10. Shane Blackisms
Simple fact is: Hollywood bigshots don't read spec screenplays. Not to begin with, anyway. First of all, your spec will likely fall into the hands of a script reader, who, based on a few pages alone, will decide whether or not years of work will move up the chain or get thrown in the trash. It's harsh, but that's the way it works. Shane Black realised this depressing little notion when he was in his early 20s, and decided to do something about it: how else do you think he managed to sell the script for Lethal Weapon
when he was just 22 years old? I'm cheating a bit here with this entry, because this doesn't relate directly to the script for Iron Man 3
, but Shane Black's work in general. Still, it's invaluable advice. Faced with the fact that he desperately needed his script to jump off of the page and force somebody to read it all the way to the end, Shane developed a screenwriting style that appeared personal, honest and genuinely entertaining to read. He wrote his script with dashes of humour and little meta touches that spoke directly to whoever had it in their hands. Nowadays, these are known as Shane Blackisms. Take a look at what I mean. Here's a section of "action" from Black's original Lethal Weapon
"Okay. Okay. Let's stop for a moment. First off, to describe fully the mayhem which Riggs creates would not do it justice. Here, however, are a few pointers: He is not flashy. He is not Chuck Norris. Rather, he is like a sledgehammer hitting an egg. He does not knock people down. He does not injure them. He simply kills them. The whole room. Everyone standing."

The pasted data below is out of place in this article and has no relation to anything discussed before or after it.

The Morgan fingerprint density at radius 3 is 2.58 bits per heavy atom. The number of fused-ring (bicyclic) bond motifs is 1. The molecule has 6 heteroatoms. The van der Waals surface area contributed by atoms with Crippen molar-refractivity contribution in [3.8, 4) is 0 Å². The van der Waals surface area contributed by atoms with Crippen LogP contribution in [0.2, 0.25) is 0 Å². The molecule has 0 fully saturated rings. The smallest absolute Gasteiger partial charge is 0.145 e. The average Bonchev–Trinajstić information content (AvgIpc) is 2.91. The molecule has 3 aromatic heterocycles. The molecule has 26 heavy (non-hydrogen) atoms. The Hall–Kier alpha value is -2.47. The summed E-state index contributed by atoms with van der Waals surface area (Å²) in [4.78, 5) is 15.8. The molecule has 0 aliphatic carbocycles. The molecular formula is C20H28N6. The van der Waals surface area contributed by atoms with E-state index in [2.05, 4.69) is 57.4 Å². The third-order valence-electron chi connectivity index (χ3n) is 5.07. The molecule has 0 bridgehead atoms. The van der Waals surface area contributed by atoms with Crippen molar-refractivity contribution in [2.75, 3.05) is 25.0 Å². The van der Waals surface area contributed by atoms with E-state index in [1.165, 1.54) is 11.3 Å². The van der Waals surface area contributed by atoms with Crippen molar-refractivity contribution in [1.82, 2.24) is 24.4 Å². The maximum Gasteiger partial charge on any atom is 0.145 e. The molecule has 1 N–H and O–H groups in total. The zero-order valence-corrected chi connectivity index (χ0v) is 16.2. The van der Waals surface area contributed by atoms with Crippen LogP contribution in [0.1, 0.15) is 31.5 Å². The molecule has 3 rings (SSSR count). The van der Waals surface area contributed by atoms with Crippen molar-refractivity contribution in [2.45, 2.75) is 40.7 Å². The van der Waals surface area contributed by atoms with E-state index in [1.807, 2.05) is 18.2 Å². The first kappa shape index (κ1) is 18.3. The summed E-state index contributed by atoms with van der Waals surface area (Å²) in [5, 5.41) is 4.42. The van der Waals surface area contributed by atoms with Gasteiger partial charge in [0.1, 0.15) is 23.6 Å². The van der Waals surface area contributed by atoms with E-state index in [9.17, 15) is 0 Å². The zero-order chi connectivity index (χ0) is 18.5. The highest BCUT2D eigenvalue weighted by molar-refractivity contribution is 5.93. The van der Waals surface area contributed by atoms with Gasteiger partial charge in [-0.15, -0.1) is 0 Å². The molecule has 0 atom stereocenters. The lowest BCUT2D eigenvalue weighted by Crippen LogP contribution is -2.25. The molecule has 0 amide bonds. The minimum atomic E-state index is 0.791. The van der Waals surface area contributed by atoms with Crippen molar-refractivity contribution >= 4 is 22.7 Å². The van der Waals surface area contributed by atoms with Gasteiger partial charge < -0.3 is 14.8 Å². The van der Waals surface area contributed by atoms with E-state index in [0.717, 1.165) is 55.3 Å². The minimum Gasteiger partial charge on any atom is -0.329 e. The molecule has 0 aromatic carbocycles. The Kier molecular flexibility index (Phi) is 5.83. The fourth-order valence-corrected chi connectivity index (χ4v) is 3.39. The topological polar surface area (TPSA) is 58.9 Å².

See how much fun that is to read? That's practically inviting somebody to continue on through its sheer readability alone - if you've got a script that reads like that in a pile of a hundred, I know which one I'd want to spend a couple of hours with. I'm not saying that you should aim to replicate Black's style - that's his own. But don't be afraid to make your screenplay your
own - inject it with your own flourishes. It's worth the risk. Don't go overboard of course, because you're still writing a screenplay, and some things you can't change. Black's approach made his scripts some of the highest selling in Hollywood history. Sure, it was probably easier to sell them going on the success of Lethal Weapon
, but Black's approach (write the screenplay for the reader) is one of the most important lessons you can learn about screenwriting in general. Let your voice come through - make the screenplay as exciting to read on paper as it would be to watch on the big screen. View the writer/reader experience as a one-on-one conversation. You just happen to be out of the room.